VoIP Codecs

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Audio that is to be sent via VoIP/RoIP must first be encoded in digital form using some type of "codec" (coder/decoder). In some cases you can choose which codec is used. This page contains information to help you make that decision.


Audio Quality versus Bandwidth

In general, sending high quality audio requires more network bandwidth than sending lower quality audio. Some codecs, however, do a better job of maintaining audio quality at low bandwidths than others do. If you have lots of bandwidth available such as on a LAN, you may want to run with very little or no compression. On the other hand, if bandwidth is limited or expensive (such as when using a satellite-based network connection), it may be worth using the lowest bandwidth option available even though the audio quality will not be as good.

Note that the Packet Interval used for sending the VoIP/RoIP data will also have an effect on the amount of network bandwidth used.

Codecs with little or no compression

  • 16-bit PCM - this is the form generally used for internal audio processing routines. It is not technically a "codec" at all because no coding needs to be done to get the audio into this format. In most cases, it is not used for sending audio over network connections.
  • G.711 (A-law and u-law) use a very simple "companding" operation to cut the bandwidth of 16-bit PCM in half while preserving very good audio quality. This has historically been used for long distance telephone connections, and is still extremely commonly used, making it a good choice when various types of equipment need to communicate.

Codecs with more compression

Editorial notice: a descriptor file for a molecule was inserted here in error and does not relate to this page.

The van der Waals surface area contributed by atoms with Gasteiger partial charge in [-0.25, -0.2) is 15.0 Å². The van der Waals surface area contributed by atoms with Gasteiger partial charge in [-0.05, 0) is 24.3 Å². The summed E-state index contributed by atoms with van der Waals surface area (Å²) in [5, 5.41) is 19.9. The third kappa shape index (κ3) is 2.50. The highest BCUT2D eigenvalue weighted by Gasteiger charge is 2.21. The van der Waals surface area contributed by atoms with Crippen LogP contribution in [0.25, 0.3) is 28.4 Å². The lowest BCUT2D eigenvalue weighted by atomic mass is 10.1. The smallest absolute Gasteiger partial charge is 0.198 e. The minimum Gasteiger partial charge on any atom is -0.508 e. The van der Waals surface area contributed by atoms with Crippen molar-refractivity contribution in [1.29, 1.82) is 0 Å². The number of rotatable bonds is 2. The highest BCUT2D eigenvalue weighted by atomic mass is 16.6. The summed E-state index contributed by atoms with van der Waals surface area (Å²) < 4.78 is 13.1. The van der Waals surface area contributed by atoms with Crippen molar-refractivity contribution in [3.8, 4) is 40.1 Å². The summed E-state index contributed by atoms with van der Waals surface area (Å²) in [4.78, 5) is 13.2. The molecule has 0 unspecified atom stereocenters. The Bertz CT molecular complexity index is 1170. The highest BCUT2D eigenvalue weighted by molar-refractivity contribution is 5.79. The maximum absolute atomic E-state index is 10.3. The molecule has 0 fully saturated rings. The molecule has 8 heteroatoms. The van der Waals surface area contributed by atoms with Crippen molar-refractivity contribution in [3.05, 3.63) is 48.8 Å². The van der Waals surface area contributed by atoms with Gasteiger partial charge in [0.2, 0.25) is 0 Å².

• Opus strikes a balance between using less bandwidth and providing good audio quality. It has several bandwidth options so you can find the "sweet spot" for your application. It is a very good choice when all of the equipment that needs to communicate supports it (more about that below).
    • Opus 12 (12 kbps of VoIP data, packet headers use additional bandwidth) provides a good balance between saving network bandwidth and providing good audio quality. Opus 16 and Opus 24 provide even better audio quality.
  • Speex is similar to Opus, but the audio quality is generally not as good when configured to use the same network bandwidth. It may still be the best choice, however, if some of the VoIP/RoIP devices you are using do not support Opus.

Software support

Codec switching is automatic when receiving

Link Communications' products use standards-based VoIP/RTP protocols such as RTP whenever it is possible/practical. The RTP standard specifies the format for a header that appears near the beginning of every VoIP/RoIP network packet. One of the things that is specified in that header is the type of audio codec that was used to encode the audio contained in that packet. LinkComm's products use that information to automatically adjust their configuration so they can receive and decode any compatible incoming VoIP stream automatically, even switching back and forth if different VoIP sources use different codecs.